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[WEB SITE] Electronic Caregiver Enters Clinical Trials With G60Trauma.org

 Dec. 7, 2018

PHOENIXDec. 7, 2018 /PRNewswire/ — Virtual Caregiving is set to enter both the healthcare industry and patient home settings. In January 2019, G60 Trauma (G60Trauma.org) will begin testing Addison Care, the world’s first, comprehensive virtual caregiving system to provide real time, 24/7 patient monitoring and care.

Dr. Alicia Mangram (center) and G60 Trauma staff visit the Electronic Caregiver tower in downtown Las Cruces, New Mexico.

Addison Care provides exciting new components to an interactive voice platform to demonstrate an interactive, augmented reality feature tied to visual sensing and connected home devices. Now, not only can you have a two-way conversation with an Electronic Caregiver, but the technology comes alive with an expertly designed augmented reality character named Addison, developed on AWS Sumerian. Addison provides a breakthrough user interface.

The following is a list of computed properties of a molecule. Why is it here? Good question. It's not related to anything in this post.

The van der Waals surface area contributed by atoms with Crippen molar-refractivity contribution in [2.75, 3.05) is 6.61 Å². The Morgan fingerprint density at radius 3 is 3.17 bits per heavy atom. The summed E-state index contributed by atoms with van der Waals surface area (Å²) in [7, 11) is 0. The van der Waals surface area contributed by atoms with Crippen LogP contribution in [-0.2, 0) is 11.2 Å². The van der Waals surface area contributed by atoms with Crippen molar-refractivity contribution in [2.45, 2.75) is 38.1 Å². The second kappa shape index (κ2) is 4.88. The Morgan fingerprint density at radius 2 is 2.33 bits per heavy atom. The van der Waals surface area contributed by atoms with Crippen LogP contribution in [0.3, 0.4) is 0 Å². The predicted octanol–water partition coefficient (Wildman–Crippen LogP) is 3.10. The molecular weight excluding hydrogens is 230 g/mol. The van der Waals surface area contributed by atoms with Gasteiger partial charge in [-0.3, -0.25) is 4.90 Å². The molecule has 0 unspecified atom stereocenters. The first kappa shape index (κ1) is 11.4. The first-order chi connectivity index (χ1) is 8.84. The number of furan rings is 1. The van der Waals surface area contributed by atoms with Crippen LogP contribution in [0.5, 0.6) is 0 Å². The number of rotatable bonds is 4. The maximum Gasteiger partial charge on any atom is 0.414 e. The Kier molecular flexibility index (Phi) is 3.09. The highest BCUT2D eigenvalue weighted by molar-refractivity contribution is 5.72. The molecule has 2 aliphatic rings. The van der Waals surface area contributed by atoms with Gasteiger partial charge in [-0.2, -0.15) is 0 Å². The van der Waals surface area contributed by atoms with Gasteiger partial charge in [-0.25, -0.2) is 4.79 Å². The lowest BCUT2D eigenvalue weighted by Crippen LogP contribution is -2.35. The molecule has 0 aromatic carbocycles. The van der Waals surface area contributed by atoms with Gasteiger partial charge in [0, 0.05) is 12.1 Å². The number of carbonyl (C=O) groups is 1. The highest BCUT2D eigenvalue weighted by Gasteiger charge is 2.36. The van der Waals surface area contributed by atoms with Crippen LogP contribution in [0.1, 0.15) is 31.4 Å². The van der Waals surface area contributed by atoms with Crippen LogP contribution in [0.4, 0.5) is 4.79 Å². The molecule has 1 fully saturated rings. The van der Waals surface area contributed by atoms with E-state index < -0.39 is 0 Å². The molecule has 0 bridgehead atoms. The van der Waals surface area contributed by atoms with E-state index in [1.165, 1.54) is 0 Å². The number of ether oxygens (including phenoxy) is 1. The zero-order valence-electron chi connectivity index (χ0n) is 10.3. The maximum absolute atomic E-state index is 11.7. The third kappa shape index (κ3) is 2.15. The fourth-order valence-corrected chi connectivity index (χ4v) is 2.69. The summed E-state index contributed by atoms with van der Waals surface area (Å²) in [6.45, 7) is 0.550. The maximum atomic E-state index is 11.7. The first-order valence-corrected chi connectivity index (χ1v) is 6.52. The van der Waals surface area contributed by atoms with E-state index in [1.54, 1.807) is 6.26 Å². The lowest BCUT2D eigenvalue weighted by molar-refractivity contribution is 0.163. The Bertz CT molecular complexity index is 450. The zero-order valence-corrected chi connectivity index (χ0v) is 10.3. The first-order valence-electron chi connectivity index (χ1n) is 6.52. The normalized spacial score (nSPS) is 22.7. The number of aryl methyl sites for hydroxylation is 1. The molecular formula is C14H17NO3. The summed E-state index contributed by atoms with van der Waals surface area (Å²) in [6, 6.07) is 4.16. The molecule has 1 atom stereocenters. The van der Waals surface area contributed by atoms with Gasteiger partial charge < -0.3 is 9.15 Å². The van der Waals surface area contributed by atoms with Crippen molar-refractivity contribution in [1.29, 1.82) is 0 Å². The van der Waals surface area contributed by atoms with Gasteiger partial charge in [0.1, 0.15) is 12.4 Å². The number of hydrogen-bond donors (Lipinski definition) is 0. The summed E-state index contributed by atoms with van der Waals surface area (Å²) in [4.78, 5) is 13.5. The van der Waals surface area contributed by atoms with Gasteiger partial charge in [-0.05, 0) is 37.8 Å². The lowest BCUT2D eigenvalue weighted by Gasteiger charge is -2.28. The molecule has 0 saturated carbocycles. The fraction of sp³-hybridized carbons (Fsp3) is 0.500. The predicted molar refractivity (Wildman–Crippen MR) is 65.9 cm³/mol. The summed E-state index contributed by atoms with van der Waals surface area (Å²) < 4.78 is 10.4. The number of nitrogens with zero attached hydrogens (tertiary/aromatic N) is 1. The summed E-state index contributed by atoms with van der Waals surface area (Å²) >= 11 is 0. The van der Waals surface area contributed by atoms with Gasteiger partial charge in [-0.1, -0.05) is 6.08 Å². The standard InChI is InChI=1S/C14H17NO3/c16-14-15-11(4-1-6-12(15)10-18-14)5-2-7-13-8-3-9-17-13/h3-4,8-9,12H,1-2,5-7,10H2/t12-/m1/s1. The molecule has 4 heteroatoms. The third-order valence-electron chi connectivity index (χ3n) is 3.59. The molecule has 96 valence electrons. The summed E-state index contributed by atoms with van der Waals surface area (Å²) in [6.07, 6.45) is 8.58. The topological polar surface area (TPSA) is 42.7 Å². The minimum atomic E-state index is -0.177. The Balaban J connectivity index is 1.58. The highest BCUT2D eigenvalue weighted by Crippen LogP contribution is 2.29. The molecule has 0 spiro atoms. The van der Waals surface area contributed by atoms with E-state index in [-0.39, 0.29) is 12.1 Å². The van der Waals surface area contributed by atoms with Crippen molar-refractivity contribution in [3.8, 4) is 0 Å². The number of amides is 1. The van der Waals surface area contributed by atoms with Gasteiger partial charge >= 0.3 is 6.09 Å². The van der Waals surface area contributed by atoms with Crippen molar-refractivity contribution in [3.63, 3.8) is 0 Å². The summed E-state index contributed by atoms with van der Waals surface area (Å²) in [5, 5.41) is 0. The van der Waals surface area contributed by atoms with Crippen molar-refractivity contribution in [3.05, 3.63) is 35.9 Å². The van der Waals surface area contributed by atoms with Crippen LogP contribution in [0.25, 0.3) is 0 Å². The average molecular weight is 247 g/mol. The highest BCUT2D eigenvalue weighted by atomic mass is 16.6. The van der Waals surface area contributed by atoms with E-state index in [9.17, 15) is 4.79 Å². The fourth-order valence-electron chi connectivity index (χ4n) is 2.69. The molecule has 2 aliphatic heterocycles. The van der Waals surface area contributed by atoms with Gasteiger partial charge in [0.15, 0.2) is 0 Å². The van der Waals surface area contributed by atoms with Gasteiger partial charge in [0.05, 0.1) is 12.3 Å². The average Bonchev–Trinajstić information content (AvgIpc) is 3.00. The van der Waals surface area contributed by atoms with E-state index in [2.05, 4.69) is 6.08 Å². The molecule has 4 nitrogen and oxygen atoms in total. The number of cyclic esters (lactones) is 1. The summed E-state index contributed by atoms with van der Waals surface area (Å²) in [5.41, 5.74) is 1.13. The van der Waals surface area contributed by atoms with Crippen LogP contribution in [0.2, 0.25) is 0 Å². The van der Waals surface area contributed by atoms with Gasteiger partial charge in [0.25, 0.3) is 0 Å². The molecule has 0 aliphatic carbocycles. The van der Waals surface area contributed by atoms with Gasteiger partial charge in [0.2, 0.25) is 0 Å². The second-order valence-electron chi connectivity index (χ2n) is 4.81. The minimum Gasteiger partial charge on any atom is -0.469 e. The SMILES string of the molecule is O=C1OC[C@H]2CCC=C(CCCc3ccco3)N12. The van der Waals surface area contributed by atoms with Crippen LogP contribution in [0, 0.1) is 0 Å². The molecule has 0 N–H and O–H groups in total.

What can Addison do? In a clinical setting, Addison can greet a patient, recognized through facial recognition, conduct a verbal health examination, collect vitals, and even direct a comprehensive gait and balance session to determine the probability of a ground level fall in a particular patient. In the residential environment, Addison provides medication reminders, verifies medication consumption, provides medical test reminders, monitors vitals, demonstrates rehabilitation exercises, assesses a patient’s progress, mood, fall risk and responses to escalating conditions and emergencies including contacting responders or caregivers in time of patient need.